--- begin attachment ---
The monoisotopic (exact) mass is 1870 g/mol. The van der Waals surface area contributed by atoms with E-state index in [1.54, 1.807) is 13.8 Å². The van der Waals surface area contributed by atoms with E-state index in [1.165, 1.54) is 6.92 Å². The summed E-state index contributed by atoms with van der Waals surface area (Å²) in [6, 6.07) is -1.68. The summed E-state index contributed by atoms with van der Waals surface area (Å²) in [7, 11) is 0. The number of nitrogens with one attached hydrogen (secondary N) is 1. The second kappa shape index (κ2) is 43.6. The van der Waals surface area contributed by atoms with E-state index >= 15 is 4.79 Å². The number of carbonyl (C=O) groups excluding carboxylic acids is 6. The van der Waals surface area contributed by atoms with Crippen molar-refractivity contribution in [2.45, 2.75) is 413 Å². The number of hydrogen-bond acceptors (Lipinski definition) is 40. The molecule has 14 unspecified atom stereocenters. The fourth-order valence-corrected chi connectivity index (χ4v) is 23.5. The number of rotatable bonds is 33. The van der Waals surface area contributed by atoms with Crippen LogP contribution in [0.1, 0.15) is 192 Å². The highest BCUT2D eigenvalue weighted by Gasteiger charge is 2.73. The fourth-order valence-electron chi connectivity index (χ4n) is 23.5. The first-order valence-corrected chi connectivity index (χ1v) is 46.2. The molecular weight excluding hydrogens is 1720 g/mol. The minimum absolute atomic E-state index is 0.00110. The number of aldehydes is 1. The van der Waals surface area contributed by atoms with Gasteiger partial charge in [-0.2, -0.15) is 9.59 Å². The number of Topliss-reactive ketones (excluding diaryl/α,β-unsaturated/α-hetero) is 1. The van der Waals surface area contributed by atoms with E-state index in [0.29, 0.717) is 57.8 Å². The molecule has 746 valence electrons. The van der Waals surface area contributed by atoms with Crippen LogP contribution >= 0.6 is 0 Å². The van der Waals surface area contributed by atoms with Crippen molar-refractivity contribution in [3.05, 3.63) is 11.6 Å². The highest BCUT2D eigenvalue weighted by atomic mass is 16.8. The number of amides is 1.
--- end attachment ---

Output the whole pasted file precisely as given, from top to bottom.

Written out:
The monoisotopic (exact) mass is 1870 g/mol. The van der Waals surface area contributed by atoms with E-state index in [1.54, 1.807) is 13.8 Å². The van der Waals surface area contributed by atoms with E-state index in [1.165, 1.54) is 6.92 Å². The summed E-state index contributed by atoms with van der Waals surface area (Å²) in [6, 6.07) is -1.68. The summed E-state index contributed by atoms with van der Waals surface area (Å²) in [7, 11) is 0. The number of nitrogens with one attached hydrogen (secondary N) is 1. The second kappa shape index (κ2) is 43.6. The van der Waals surface area contributed by atoms with E-state index >= 15 is 4.79 Å². The number of carbonyl (C=O) groups excluding carboxylic acids is 6. The van der Waals surface area contributed by atoms with Crippen molar-refractivity contribution in [2.45, 2.75) is 413 Å². The number of hydrogen-bond acceptors (Lipinski definition) is 40. The molecule has 14 unspecified atom stereocenters. The fourth-order valence-corrected chi connectivity index (χ4v) is 23.5. The number of rotatable bonds is 33. The van der Waals surface area contributed by atoms with Crippen LogP contribution in [0.1, 0.15) is 192 Å². The highest BCUT2D eigenvalue weighted by Gasteiger charge is 2.73. The fourth-order valence-electron chi connectivity index (χ4n) is 23.5. The first-order valence-corrected chi connectivity index (χ1v) is 46.2. The molecular weight excluding hydrogens is 1720 g/mol. The minimum absolute atomic E-state index is 0.00110. The number of aldehydes is 1. The van der Waals surface area contributed by atoms with Gasteiger partial charge in [-0.2, -0.15) is 9.59 Å². The number of Topliss-reactive ketones (excluding diaryl/α,β-unsaturated/α-hetero) is 1. The van der Waals surface area contributed by atoms with E-state index in [0.29, 0.717) is 57.8 Å². The molecule has 746 valence electrons. The van der Waals surface area contributed by atoms with Crippen LogP contribution >= 0.6 is 0 Å². The van der Waals surface area contributed by atoms with Crippen molar-refractivity contribution in [3.05, 3.63) is 11.6 Å². The highest BCUT2D eigenvalue weighted by atomic mass is 16.8. The number of amides is 1.